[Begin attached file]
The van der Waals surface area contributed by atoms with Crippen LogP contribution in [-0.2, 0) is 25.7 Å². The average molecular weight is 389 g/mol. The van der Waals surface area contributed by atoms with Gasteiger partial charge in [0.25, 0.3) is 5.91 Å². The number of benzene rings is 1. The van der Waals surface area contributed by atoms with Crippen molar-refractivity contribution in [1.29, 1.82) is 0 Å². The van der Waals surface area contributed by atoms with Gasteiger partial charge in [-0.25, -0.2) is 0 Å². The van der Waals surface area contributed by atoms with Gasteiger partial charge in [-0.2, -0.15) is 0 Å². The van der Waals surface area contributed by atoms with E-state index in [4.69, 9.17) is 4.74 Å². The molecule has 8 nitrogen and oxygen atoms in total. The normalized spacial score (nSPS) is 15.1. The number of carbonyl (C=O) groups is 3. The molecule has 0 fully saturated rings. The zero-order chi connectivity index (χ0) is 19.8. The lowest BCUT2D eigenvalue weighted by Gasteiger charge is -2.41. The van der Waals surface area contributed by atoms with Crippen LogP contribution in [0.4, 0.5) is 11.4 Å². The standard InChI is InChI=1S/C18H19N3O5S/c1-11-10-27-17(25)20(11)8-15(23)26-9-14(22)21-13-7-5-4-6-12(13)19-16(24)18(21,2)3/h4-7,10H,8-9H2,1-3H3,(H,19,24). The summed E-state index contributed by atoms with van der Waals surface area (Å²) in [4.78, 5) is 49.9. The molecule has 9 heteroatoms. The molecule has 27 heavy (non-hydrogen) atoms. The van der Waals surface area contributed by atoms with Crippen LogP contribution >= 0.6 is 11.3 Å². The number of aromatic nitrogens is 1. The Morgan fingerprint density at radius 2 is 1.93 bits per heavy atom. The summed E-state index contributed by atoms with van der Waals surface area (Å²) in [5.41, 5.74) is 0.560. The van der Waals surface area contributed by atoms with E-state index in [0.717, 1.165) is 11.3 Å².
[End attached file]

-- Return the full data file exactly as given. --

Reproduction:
The van der Waals surface area contributed by atoms with Crippen LogP contribution in [-0.2, 0) is 25.7 Å². The average molecular weight is 389 g/mol. The van der Waals surface area contributed by atoms with Gasteiger partial charge in [0.25, 0.3) is 5.91 Å². The number of benzene rings is 1. The van der Waals surface area contributed by atoms with Crippen molar-refractivity contribution in [1.29, 1.82) is 0 Å². The van der Waals surface area contributed by atoms with Gasteiger partial charge in [-0.25, -0.2) is 0 Å². The van der Waals surface area contributed by atoms with Gasteiger partial charge in [-0.2, -0.15) is 0 Å². The van der Waals surface area contributed by atoms with E-state index in [4.69, 9.17) is 4.74 Å². The molecule has 8 nitrogen and oxygen atoms in total. The normalized spacial score (nSPS) is 15.1. The number of carbonyl (C=O) groups is 3. The molecule has 0 fully saturated rings. The zero-order chi connectivity index (χ0) is 19.8. The lowest BCUT2D eigenvalue weighted by Gasteiger charge is -2.41. The van der Waals surface area contributed by atoms with Crippen LogP contribution in [0.4, 0.5) is 11.4 Å². The standard InChI is InChI=1S/C18H19N3O5S/c1-11-10-27-17(25)20(11)8-15(23)26-9-14(22)21-13-7-5-4-6-12(13)19-16(24)18(21,2)3/h4-7,10H,8-9H2,1-3H3,(H,19,24). The summed E-state index contributed by atoms with van der Waals surface area (Å²) in [4.78, 5) is 49.9. The molecule has 9 heteroatoms. The molecule has 27 heavy (non-hydrogen) atoms. The van der Waals surface area contributed by atoms with Crippen LogP contribution >= 0.6 is 11.3 Å². The number of aromatic nitrogens is 1. The Morgan fingerprint density at radius 2 is 1.93 bits per heavy atom. The summed E-state index contributed by atoms with van der Waals surface area (Å²) in [5.41, 5.74) is 0.560. The van der Waals surface area contributed by atoms with E-state index in [0.717, 1.165) is 11.3 Å².